'Mouse Logitech' photo (c) 2010, Antonio Las - license: http://creativecommons.org/licenses/by/2.0/

Check-out my article in ASCD Educational Leadership, Technology: Moving from No to Yes.

All of my posts, books, and articles are designed to be accessible to English Language Learners and tech novices. However, there are a few that might be particularly appropriate for people new to tech, and to people who are introducing newcomers to the field.

I saw a post from another blog today that got me thinking that a list like this might be useful, and that’s the post “from somebody else” that is referred to in the headline.

Here are my choices for My Best Posts For Tech Novices (Plus A Few From Other People):

I’ll start off with the post from “somebody else.” Today, Poynter Online published Digital Journalist Survival Guide: A Glossary of Tech Terms You Should Know. Even though it’s targeting journalists, the glossary would be helpful to anyone.

Here’s another one from someone else: For Those Facebook Left Behind is a good New York Times article by David Pogue that explains social media and its major applications very, very simply.

Technology Tools to Get Teachers Started is nice post over at Edutopia.

I’ve published three posts/articles that might be particularly useful:

A Few Simple Ways To Introduce Reluctant Colleagues To Technology

More Simple Ways To Introduce Reluctant Colleagues To Technology

Additional Simple (But Slightly More Involved) Ways To Introduce Reluctant Colleagues To Technology

In addition, I’ve created several “The Best…” lists that would be worth a look, including:

The Best Places To Learn Web 2.0 Basics

The Best Places To Learn Computer Basics & How To Fix Tech Problems

The Best Eleven Websites For Students To Learn About Computers

The Best “Practical” Ed Tech Blogs

A Beginning List Of The Best Resources For Learning About Facebook

The Best Resources For Beginning To Learn What Twitter Is All About

The Web 2.0/Social Media Tools I Use Everyday & How I Use Them

As regular readers know, I have a fifty part (yes, it’s almost up to that number now!) series on “how to create online content easily and quickly.” You can certainly check-out all fifty parts. You might, however, want to start at two:

The Best Ways For Students (And Anyone Else!) To Create Online Content Easily, Quickly & Painlessly was the very first post in the series.

I also publish an annual list of the best applications. The most recent one is The Best Ways To Create Online Content Easily & Quickly — 2009.

A Glossary to DEMYSTIFY the jargon of the online world is another great post by Sue Waters.

Great Simple Tech Videos From Google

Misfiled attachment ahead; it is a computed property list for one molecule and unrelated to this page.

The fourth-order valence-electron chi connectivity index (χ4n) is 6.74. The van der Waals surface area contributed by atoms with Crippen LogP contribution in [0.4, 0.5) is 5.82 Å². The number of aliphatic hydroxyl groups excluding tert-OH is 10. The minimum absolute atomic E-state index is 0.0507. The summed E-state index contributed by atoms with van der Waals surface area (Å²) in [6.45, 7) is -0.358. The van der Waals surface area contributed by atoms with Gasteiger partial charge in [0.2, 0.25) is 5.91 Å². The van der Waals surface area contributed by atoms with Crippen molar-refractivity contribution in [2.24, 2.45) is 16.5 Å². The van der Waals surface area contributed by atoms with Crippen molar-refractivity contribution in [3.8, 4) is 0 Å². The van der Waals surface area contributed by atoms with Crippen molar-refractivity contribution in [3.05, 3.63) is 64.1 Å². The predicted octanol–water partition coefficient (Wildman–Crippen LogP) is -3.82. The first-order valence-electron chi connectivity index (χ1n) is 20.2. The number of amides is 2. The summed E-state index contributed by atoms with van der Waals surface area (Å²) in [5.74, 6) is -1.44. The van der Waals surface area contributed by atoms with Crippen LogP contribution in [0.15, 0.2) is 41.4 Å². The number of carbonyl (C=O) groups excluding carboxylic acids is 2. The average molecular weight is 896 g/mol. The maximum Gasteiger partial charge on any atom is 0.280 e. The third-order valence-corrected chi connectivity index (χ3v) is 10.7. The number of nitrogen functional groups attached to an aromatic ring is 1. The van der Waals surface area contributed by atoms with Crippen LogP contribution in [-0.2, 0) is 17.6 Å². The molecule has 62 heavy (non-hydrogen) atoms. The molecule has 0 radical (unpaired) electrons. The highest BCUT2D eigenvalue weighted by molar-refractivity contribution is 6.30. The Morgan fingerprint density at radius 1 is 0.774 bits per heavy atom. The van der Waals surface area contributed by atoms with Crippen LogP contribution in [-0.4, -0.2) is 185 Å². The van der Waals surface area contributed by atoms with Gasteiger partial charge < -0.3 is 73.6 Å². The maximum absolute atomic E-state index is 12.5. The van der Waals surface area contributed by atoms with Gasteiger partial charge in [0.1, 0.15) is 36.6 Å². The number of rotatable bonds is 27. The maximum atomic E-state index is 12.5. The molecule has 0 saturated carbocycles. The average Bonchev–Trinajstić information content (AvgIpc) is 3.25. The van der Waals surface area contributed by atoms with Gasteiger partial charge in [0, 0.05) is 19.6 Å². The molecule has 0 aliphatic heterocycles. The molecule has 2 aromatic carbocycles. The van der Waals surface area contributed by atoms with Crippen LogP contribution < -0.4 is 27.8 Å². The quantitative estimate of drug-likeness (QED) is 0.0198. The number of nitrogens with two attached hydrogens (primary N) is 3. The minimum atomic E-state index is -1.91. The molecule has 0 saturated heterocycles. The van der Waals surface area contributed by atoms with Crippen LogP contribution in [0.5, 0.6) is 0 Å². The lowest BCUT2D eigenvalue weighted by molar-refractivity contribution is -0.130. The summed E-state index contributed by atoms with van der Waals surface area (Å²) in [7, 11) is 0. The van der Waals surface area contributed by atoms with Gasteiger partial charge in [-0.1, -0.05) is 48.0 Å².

10 Ways to Get the Most Out of Technology is a very useful article from The New York Times.

David Pogue, the technology writer for The New York Times, has published a column that he calls “first installment of what should be the Big Book of Basic Technology Knowledge.” It contains lots of simple little tech “tricks.”

Here are two other pieces Pogue wrote: 25 More Tech Tips and Tricks and Tech Tips for the Basic Computer User.

Dump Your Printer to Escape the Madness is the headline of a New York Times column that contains a lot of simple and good ideas related to printer use. A lot of people more technologically proficient than me probably know all the info in the article, but I found it very helpful.

Crazy: 90 Percent of People Don’t Know How to Use CTRL+F is an article in the Atlantic about a simple way to search for a word in any document or webpage. I’m embarrassed to say that I was among that 90 percent.

Stephen Gillett shared this great photo of an 1880’s hotel sign, suggesting that tech explanations need to be “simple and easy.”


The Time-Tested Dos and Don’ts of Using Classroom Technology is from Education Week Teacher.

20 Essential Technology Terms for Teachers is from Fractus Learning.

David Pogue: 10 top time-saving tech tips is a great, short TEDx Talks video where the NY Times tech columnist offers several helpful tech tips. I’m embedding it below:

An EdTech Buzzword Bingo Card is from NPR.

Chalkup’s EdTech Glossary

This infographic doesn’t give the most objective explanation of these ed tech terms, but they can provide a quick intro to teachers new to the field.

Boundless EdTech Cheat Sheet

How to Use Social Media in Your Career is from The NY Times and is a great introduction to social media for anyone new to it.

Additional suggestions are welcome.

If you found this post useful, you might want to look at the 460 other “The Best…” lists and consider subscribing to this blog for free.